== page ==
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Poached Lobster with Chicken & Lobster Broth & Wilted Nasturtiums

Poached Lobster with Chicken

By David McMillan, Chef-Owner at Joe Beef with David McMillan, Frédéric Morin & Marc-Olivier Frappie

A long time ago, when I worked at Sooke Harbour House on Vancouver Island, I fell in love with one of their menu mainstays—cold Dungeness crab with nasturtium mayonnaise.

David McMillan

David McMillan, Frédéric Morin & Marc-Olivier Frappie

I couldn’t get enough of that dish. Many years later—one summer, at Joe Beef—I noticed that our nasturtiums were taking over the patio garden. So I started I talking to Fred about all the things we could do with them, like nasturtium leaves wilted like spinach, creamed nasturtiums, nasturtium capers—and the actual tubers, which I have still only ever eaten at Sooke. All the talk provoked Marco (Marc-Olivier) to action, and he headed off to the kitchen. There, we always have lightly poached lobster on hand for our lobster pasta—as well as lobster-chicken broth, which we use for toning down the richness of its cream sauce. Marco had heard me go on about that shellfish-nasturtium combination at Sooke. So, with that in mind, he put together a bowl of lobster-infused chicken broth, heaped with shelled lobster, wilted nasturtiums and a little diced pied de porc, and brought it to us. Ever since at Joe Beef, when the nasturtiums are in season, we eat the dish with colleagues and friends whenever we feel like sitting down for something simple and satisfying. Often, it makes me think of Sooke.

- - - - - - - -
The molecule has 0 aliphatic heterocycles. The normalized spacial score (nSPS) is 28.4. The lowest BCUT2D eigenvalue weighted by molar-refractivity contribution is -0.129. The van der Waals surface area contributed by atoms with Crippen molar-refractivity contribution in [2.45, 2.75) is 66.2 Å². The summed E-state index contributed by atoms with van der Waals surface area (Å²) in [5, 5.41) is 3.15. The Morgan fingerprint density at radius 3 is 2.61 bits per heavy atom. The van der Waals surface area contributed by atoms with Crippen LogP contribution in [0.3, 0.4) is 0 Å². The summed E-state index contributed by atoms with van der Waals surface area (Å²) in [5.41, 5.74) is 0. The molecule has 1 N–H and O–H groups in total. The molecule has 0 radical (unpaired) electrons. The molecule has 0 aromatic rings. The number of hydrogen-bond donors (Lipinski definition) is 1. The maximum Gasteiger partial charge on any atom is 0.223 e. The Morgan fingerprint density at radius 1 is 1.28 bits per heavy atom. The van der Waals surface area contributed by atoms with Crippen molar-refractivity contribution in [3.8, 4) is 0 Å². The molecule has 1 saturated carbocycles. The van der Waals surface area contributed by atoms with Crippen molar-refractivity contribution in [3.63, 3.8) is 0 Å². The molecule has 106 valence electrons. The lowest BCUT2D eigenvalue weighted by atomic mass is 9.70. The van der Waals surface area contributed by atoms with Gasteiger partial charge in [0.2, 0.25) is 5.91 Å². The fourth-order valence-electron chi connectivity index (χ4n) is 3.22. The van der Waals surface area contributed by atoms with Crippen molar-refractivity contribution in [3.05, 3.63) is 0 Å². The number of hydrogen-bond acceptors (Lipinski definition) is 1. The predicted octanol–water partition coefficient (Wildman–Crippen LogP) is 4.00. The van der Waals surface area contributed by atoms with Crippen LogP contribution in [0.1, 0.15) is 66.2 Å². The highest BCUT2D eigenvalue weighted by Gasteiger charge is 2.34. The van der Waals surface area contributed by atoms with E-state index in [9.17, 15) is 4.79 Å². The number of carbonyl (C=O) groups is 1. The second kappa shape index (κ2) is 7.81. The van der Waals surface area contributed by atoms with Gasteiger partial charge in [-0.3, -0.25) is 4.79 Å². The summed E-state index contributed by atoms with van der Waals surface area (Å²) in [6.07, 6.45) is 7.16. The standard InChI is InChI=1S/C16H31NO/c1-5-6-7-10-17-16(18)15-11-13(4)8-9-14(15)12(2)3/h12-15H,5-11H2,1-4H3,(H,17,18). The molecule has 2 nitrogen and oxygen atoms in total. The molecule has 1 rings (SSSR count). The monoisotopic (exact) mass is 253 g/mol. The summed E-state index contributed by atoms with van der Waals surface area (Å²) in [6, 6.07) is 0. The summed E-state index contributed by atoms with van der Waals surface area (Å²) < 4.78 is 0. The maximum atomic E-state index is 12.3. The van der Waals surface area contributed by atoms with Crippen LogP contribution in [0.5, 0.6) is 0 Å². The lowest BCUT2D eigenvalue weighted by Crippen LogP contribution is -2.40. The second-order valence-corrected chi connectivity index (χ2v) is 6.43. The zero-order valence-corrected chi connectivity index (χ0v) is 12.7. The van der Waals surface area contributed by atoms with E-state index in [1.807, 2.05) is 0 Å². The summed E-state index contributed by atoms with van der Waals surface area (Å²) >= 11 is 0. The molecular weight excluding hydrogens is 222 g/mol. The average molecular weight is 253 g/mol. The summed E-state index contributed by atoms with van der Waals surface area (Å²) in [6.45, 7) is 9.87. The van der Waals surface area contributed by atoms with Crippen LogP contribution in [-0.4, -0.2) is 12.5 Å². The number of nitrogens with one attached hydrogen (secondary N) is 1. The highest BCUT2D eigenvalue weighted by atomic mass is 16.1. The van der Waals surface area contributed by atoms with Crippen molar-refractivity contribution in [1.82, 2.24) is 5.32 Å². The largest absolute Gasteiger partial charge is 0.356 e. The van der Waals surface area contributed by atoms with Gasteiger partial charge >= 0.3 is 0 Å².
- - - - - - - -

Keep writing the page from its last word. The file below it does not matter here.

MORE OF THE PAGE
– David McMillan


  • 1 good-sized lobster, about 1 kg (2 lb)*
  • 1 L (about 4 cups) white chicken stock
  • Salt and pepper
  • 2 tbsp diced, cooked pigs’ trotter meat (or blanched diced salt pork)
  • 2 large handfuls nasturtium leaves

2 Servings

Bring a large pot of court bouillon (or just salted water) to boil. Plunge in the lobster head first, cover, and turn off heat. After eight minutes, remove lobster to a bath of iced water. Shake dry, and shell. Cover and reserve lobster meat in the refrigerator until needed. Reserve tomalley for another purpose (along with the roe, if there is any). Remove the carapace from the body, and rinse well under cold running water, along with all the other pieces of shell. In a large saucepan, bring chicken stock to a boil over high heat, reduce to low, add lobster shells and simmer for 30 minutes. Strain into a fresh pot and return to a simmer over low heat. Add the diced pork, and follow with the nasturtium leaves. As soon as they begin to wilt, add the lobster meat and stir until just heated through—no more than a minute. Taste, correct seasonings, and serve in large, warm bowls.

* Chef’s note: This is a versatile concoction. You can replace the lobster with poached chicken, sliced mushrooms (try cauliflower mushrooms), crab meat, or whatever else you feel like. (Adjust the infusion of chicken stock accordingly.) Nasturtiums are not for everyone. But in my experience, once you eat enough of them, you will crave them always. – D.M.

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